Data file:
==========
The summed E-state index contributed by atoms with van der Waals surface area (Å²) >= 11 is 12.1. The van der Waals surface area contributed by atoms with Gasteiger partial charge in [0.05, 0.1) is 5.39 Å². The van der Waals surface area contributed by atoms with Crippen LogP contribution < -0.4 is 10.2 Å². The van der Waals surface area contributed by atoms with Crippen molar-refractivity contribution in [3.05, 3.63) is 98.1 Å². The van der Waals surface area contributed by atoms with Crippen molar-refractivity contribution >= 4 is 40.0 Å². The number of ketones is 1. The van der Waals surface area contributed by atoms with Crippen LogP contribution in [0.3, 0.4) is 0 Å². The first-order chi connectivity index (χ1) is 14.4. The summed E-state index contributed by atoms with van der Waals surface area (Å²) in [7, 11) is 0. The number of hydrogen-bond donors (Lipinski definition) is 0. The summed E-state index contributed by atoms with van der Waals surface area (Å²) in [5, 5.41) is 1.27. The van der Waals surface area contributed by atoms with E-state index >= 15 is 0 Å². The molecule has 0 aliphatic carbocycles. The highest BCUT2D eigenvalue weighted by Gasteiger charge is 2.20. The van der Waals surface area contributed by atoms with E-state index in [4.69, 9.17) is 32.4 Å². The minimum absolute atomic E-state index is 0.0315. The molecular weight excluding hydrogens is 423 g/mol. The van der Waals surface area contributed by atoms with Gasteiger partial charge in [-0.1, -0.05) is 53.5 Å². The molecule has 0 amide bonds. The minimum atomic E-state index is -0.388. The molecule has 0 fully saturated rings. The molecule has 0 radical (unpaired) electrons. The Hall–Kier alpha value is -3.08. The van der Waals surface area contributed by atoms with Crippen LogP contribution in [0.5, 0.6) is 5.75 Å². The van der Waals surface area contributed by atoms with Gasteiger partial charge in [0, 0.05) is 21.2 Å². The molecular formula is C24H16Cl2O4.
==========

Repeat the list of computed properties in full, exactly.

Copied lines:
The summed E-state index contributed by atoms with van der Waals surface area (Å²) >= 11 is 12.1. The van der Waals surface area contributed by atoms with Gasteiger partial charge in [0.05, 0.1) is 5.39 Å². The van der Waals surface area contributed by atoms with Crippen LogP contribution < -0.4 is 10.2 Å². The van der Waals surface area contributed by atoms with Crippen molar-refractivity contribution in [3.05, 3.63) is 98.1 Å². The van der Waals surface area contributed by atoms with Crippen molar-refractivity contribution >= 4 is 40.0 Å². The number of ketones is 1. The van der Waals surface area contributed by atoms with Crippen LogP contribution in [0.3, 0.4) is 0 Å². The first-order chi connectivity index (χ1) is 14.4. The summed E-state index contributed by atoms with van der Waals surface area (Å²) in [7, 11) is 0. The number of hydrogen-bond donors (Lipinski definition) is 0. The summed E-state index contributed by atoms with van der Waals surface area (Å²) in [5, 5.41) is 1.27. The van der Waals surface area contributed by atoms with E-state index >= 15 is 0 Å². The molecule has 0 aliphatic carbocycles. The highest BCUT2D eigenvalue weighted by Gasteiger charge is 2.20. The van der Waals surface area contributed by atoms with E-state index in [4.69, 9.17) is 32.4 Å². The minimum absolute atomic E-state index is 0.0315. The molecular weight excluding hydrogens is 423 g/mol. The van der Waals surface area contributed by atoms with Gasteiger partial charge in [-0.1, -0.05) is 53.5 Å². The molecule has 0 amide bonds. The minimum atomic E-state index is -0.388. The molecule has 0 fully saturated rings. The molecule has 0 radical (unpaired) electrons. The Hall–Kier alpha value is -3.08. The van der Waals surface area contributed by atoms with Crippen LogP contribution in [0.5, 0.6) is 5.75 Å². The van der Waals surface area contributed by atoms with Gasteiger partial charge in [0, 0.05) is 21.2 Å². The molecular formula is C24H16Cl2O4.